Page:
Portal:Aviation/Anniversaries/August 7

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August 7

  • 2009 – Canadian airline Island Express Air commences operations.
  • 1999 – TACV Flight 5002: A TACV Cabo Verde Airlines Dornier Do 228 (charter from the Cape Verde Coast Guard) crashes into a cliff on Santo Antão, Cape Verde during poor weather. All 18 people on board were killed.
  • 1997 – Launch: Space Shuttle Discovery STS-85 at 10:41 am EDT. Mission highlights: CRISTA-SPAS.
  • 1990 – Operation Desert Shield begins, as the first American air patrols, troops and equipment land in Saudi Arabia to discourage an Iraqi invasion. Iraq had annexed neighboring Kuwait five days earlier.
  • 1989 – U.S. Congressman Mickey Leland (D-TX) and 15 others die in a plane crash in Ethiopia.
  • 1982 – Esenboğa International Airport attack was an attack on Esenboğa International Airport in Ankara, Turkey, perpetrated by the “Pierre Gulumian commando” group from the Armenian militant organization ASALA. The bombing killed 9 people and injured some 72.
  • 1976 – The Viking 2 probe enters a Martian orbit after an 11 month trip from Earth.
  • 1971 – The Apollo 15 spacecraft splashes down in the Pacific, 330 miles north of Hawaii, having been the fourth manned moon mission.
  • 1967 – Aerolíneas Argentinas and Iberia Airlines jointly inaugurate the world’s longest non-stop air route, between Buenos Aires and Madrid.
  • 1964 – American aircraft begin photographic reconnaissance flights over North Vietnam.
  • 1964 – The United States Congress passes the Tonkin Gulf Resolution, authorizing President Lyndon B. Johnson to use conventional military force in Southeast Asia.
  • 1959 – The first ever television images of earth from space are transmitted from the Explorer 6 satellite.
  • 1951 – William Bridgeman sets a new airspeed record in the Douglas Skyrocket of Mach 1.88 (1,245 mph, 1,992 km/h).
  • 1949 – Using the probe-and-drogue aerial refueling system, a Royal Air Force Gloster Meteor Mk 3 remains aloft continuously for 12 hours 3 min, with pilot comfort appearing to be the only factor limiting an ability to stay aloft even longer.
  • 1945 – 131 B-29s drop 830 tons (752,971 kg) of bombs on the Toyokawa Naval Arsenal in Japan.
  • 1943 – 197 British Lancasters bombers attack Genoa, Milan, and Turin, with the loss of two aircraft (overnight). Over Turin, where 20 people are killed and 79 injured, Group Captain John H. Searby serves as the first successful “Master of Ceremonies”. He's later known as “Master Bomber” – an experienced officer who circles over a bombing target throughout an attack to direct bombing crews by radio and improve their accuracy.
  • 1942 – Operation Watchtower, the U.S. invasion of Guadalcanal, Tulagi, Gavutu, and Tanambogo, begins. The aircraft carriers USS Enterprise (CV-6) and USS Saratoga (CV-3) cover the landings with airstrikes, and U.S. Army Air Forces B-17 Flying Fortresses bomb Japanese airfields at Rabaul. Rabaul-based Japanese aircraft attack U.S. transports and their escorts off Guadalcanal, and dogfights with aircraft from Enterprise and Saratoga ensue.
  • 1941 – 13 Ilyushin DB-3 bombers of the Soviet Navy’s Baltic Fleet Air Force conduct a raid on Berlin without loss (overnight). It is the first of ten Soviet Naval Aviation raids on Berlin in August and September 941.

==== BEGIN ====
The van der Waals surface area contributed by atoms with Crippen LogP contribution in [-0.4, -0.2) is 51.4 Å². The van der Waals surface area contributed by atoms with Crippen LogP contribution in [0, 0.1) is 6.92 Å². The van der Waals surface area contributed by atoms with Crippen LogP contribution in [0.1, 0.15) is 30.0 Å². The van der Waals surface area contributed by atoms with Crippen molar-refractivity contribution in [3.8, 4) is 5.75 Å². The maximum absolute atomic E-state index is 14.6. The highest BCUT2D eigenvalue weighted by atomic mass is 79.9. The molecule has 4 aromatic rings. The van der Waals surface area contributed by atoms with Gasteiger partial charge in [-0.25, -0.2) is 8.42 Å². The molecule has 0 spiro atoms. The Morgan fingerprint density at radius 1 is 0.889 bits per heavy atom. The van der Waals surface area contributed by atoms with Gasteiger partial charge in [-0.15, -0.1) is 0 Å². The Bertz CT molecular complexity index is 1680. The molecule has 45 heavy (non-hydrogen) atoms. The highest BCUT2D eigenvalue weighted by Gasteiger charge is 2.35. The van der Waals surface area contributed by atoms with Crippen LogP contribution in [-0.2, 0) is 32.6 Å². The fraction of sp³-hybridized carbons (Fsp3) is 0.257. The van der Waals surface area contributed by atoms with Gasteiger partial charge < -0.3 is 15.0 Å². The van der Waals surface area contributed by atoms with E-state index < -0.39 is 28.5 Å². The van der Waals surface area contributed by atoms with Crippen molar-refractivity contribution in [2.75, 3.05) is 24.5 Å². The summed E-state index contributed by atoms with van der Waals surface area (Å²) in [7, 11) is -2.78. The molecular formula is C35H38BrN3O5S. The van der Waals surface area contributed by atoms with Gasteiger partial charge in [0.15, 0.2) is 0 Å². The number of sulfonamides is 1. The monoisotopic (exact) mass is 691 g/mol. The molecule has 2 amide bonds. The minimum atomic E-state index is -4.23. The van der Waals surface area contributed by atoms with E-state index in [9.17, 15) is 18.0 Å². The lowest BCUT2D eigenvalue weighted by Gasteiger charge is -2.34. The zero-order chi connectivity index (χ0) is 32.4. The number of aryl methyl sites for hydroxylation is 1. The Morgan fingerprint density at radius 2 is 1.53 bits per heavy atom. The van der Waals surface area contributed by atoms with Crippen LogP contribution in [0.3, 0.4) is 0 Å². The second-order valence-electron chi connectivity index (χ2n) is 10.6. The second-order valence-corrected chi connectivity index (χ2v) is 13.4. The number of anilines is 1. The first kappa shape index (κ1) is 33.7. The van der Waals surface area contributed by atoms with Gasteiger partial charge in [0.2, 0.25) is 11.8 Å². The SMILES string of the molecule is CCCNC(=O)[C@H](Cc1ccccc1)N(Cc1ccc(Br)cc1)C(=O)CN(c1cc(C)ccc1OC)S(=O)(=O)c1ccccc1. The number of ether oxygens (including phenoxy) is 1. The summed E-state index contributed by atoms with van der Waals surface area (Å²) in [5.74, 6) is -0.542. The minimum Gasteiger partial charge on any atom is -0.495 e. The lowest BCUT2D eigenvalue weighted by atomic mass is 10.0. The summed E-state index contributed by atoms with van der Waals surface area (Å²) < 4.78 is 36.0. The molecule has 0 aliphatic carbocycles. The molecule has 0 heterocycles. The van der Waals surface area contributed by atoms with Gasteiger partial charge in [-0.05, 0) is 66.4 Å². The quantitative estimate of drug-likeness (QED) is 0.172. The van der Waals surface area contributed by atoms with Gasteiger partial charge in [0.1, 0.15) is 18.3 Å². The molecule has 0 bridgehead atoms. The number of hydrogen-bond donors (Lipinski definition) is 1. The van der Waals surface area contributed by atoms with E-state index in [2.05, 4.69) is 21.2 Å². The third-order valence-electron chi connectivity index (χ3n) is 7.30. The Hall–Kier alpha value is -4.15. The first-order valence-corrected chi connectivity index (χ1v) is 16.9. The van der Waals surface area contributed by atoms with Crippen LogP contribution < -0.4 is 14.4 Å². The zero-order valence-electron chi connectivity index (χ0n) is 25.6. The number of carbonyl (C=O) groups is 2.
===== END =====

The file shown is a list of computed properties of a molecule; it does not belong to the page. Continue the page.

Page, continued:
• 1941 – Bruno Mussolini, the son of Italian dictator Benito Mussolini and commander of the 274a Squadriglia (274th Squadron), was piloting one of the prototypes of the "secret" Piaggio P.108B bomber near the San Giusto Airport in Pisa. He flew too low and crashed into a house.The cockpit section separated from the rest of the aircraft and although the aircraft did not catch fire, it was nevertheless totally destroyed in the impact. Mussolini died of his injuries.
  • 1937 – Italian aircraft from Majorca bomb a Greek ship in the Mediterranean Sea.
  • 1933 – One of the earliest Korean female aviators, Park Kyung-won, dies a plane crash near Hakone, Japan.
  • 1928 – One of the most successful designs of the day, the first Curtiss Model 50 Robin, takes to the air. A typical Robin has a wingspan of 41 ft and a length of 25 ft 8 in with a 185-hp engine.
  • 1919 – Capt. Ernest C. Hoy becomes the first pilot to fly over the Canadian Rockies when he carries mail from Vancouver, British Columbia to Calgary, Alberta in a Curtiss JN-4 biplane. Unable to climb above 7,000 feet, he has to fly between mountain peaks, with vicious updrafts and downdrafts pulling at his plane, with only 150 feet between him and the craggy peaks of Crawford Pass. On his return flight, he cartwheels shortly after takeoff and, badly shaken, never flies again.
  • 1917 – Squadron Commander Edwin H. Dunning, Royal Naval Air Service (RNAS), (17 July 1892 - 7 August 1917) during landing attempt aboard HMS Furious, Pennant number 47, in Sopwith Pup N6452, decides to go around before touchdown, but Le Rhône rotary engine chokes, Pup stalls and falls into the water off the starboard bow. Pilot stunned, drowns in the 20 minutes before rescuers reach still-floating airframe. Dunning had made two previous successful landings on Furious, the first-ever aboard a moving vessel.
  • 1917 – The Morane-Saulnier A.I. Parasol fighter airplane makes its first flight in France.

References[edit]

  1. ^ Londoño, Ernesto. "Egypt Targets Militants in Sinai". The Washington Post, August 9, 2012, pp. A1, A8.